Microsoft Application Center 2000 is one of the .NET Enterprise Servers that will ship in the coming weeks. Application Center is a set of tools and services that lets you manage a farm of IIS Web servers as if they were one machine. In Application Center 2000, this concept of grouping servers to facilitate managing them as a whole is called an Application Center "cluster." You can create clusters or add and remove member servers from existing clusters. When you've defined a cluster, you can automatically deploy new content to the cluster group as a whole, configure load balancing, and monitor cluster performance.

An exciting feature of Application Center 2000 is request forwarding, which is also one of the most difficult features to conceptualize. Let me provide a little background about the problem. In contrast to programming Windows (or Win32) applications, Web programming is difficult because it's difficult for Web developers to maintain session state, or "coherency," between pages. Session state is a temporary store for user session information, such as user preferences, shopping baskets, and other user-specific information.

Because TCP/IP is a stateless protocol, a Web developer can't automatically make the value in variables set in one Active Server Pages (ASP) file available in the next ASP file (as they are automatically between forms in a Win32 application).

In a load-balanced, multiserver environment, managing and resolving session state for individual clients is even more complex. Hardware and software load balancing solutions include features to ensure that a client remains "sticky" to the server from which that client first requested a file (i.e., "server affinity"). For example, in large ISPs, a user makes a page request on the Internet, and a server serves that page from a New York data center. A user makes another page request, and a server serves the page from a Los Angeles data center. These load balancers can't retain server affinity if they don't know exactly where the client request is coming from. The load balancer assumes that a new client is connecting and that the balancer load balanced that client to the most available server and created a new session.

Microsoft designed Application Center Request Forwarder to resolve these session state problems when handling HTTP client requests. Request forwarding lets you cluster applications and preserve session state, in most cases without modifications. Application Center Request Forwarder has the following features:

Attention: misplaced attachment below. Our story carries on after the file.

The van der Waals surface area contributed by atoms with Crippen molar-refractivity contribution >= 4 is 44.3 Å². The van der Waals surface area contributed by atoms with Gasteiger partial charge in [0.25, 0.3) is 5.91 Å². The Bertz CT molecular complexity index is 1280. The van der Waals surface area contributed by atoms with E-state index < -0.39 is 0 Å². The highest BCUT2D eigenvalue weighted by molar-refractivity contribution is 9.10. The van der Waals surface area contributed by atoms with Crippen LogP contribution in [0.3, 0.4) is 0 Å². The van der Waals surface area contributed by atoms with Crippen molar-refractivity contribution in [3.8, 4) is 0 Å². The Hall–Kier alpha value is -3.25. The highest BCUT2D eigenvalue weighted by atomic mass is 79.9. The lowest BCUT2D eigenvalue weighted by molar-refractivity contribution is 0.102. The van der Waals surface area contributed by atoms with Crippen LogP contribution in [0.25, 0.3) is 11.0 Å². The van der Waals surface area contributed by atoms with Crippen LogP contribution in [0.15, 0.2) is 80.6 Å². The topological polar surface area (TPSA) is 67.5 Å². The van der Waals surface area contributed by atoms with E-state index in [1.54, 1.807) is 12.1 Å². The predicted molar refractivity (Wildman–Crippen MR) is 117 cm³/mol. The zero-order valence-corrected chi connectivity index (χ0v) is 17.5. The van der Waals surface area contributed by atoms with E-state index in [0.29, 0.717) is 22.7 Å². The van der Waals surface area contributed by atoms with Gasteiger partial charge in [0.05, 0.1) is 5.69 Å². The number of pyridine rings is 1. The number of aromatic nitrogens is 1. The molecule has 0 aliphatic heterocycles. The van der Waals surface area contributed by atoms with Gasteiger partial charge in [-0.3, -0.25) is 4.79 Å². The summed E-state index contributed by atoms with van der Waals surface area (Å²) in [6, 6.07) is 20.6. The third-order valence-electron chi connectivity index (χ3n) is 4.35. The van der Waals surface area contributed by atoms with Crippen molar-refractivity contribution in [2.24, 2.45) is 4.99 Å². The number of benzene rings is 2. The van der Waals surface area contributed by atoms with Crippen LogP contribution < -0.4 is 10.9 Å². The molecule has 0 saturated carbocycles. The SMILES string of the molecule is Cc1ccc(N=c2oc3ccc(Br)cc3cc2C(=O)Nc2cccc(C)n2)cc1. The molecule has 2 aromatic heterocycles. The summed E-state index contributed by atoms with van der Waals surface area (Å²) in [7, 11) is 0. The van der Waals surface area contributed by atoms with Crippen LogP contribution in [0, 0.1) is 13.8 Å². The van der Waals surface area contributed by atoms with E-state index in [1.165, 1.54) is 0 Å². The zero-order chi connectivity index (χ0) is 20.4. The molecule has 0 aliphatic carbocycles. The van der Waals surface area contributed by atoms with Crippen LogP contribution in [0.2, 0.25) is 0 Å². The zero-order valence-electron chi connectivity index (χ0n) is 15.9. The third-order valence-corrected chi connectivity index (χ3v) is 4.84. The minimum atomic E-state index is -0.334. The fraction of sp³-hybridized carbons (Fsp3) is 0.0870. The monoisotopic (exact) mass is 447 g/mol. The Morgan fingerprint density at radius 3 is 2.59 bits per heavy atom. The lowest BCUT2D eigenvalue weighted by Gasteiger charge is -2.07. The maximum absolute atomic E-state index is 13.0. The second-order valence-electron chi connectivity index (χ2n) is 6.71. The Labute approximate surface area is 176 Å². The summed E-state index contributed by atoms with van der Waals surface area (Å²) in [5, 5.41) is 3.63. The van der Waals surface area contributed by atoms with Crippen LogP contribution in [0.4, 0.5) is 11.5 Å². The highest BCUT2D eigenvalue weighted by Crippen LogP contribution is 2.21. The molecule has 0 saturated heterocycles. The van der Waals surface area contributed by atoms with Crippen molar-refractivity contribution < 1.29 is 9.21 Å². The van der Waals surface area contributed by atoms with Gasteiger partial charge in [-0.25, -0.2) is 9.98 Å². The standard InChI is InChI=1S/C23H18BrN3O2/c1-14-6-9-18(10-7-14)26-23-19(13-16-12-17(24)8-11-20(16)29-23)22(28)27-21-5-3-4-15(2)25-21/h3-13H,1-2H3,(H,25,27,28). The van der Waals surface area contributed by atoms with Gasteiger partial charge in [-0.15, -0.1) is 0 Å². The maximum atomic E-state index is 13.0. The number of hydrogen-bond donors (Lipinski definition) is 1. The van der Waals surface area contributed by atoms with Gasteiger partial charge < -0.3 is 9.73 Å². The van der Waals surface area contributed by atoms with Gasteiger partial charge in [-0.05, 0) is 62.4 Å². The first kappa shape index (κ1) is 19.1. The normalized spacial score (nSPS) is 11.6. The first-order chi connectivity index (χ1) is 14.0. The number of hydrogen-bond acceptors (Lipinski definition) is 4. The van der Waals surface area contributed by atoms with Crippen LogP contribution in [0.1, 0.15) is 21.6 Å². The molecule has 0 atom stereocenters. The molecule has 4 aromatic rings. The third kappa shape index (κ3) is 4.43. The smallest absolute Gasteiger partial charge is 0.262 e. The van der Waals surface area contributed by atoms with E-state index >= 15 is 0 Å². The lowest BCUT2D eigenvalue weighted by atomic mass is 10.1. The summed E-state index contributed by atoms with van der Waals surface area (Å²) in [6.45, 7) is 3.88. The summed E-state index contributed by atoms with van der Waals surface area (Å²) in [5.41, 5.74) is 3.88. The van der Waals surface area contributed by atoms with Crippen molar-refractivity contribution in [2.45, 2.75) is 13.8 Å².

• Transparent to clients—Clients aren't aware of request forwarding beyond the requirement of accepting cookies.
  • Transparent to server applications—IIS applications are unaware of any request-handling problems that request forwarding solves.
  • Format generic—Application Center applies generic policies to specific HTTP verbs and parts of the URL namespace so that applications requiring session coherency or single-server execution can use request forwarding.
  • Easy to configure—No configuration is required to use request forwarding.
  • Distributed—Processing on the forwarding server is minimized; the bulk of the processing takes place on the original server that handles the client request.

Request Forwarder sits between the HTTP client and server applications (e.g., between ASP and Internet Server API—ISAPI). The tool stores information that identifies the sticky server in an HTTP cookie, then returns this cookie to the client on its first trip. On subsequent client requests, Application Center checks the cookie to see which server first handled the client during a given session. If a load balancer sends the request to a server other than the original, Request Forwarder reroutes the request automatically to the sticky server, thereby handling the problem of server affinity.

Now, here's the best part. In the case of a catastrophic failure, such as a network board dying in one of the Web servers in your farm (Application Center cluster), Application Center automatically senses a dead server, and Request Forwarder automatically forwards requests from the dead server to another capable server in the farm.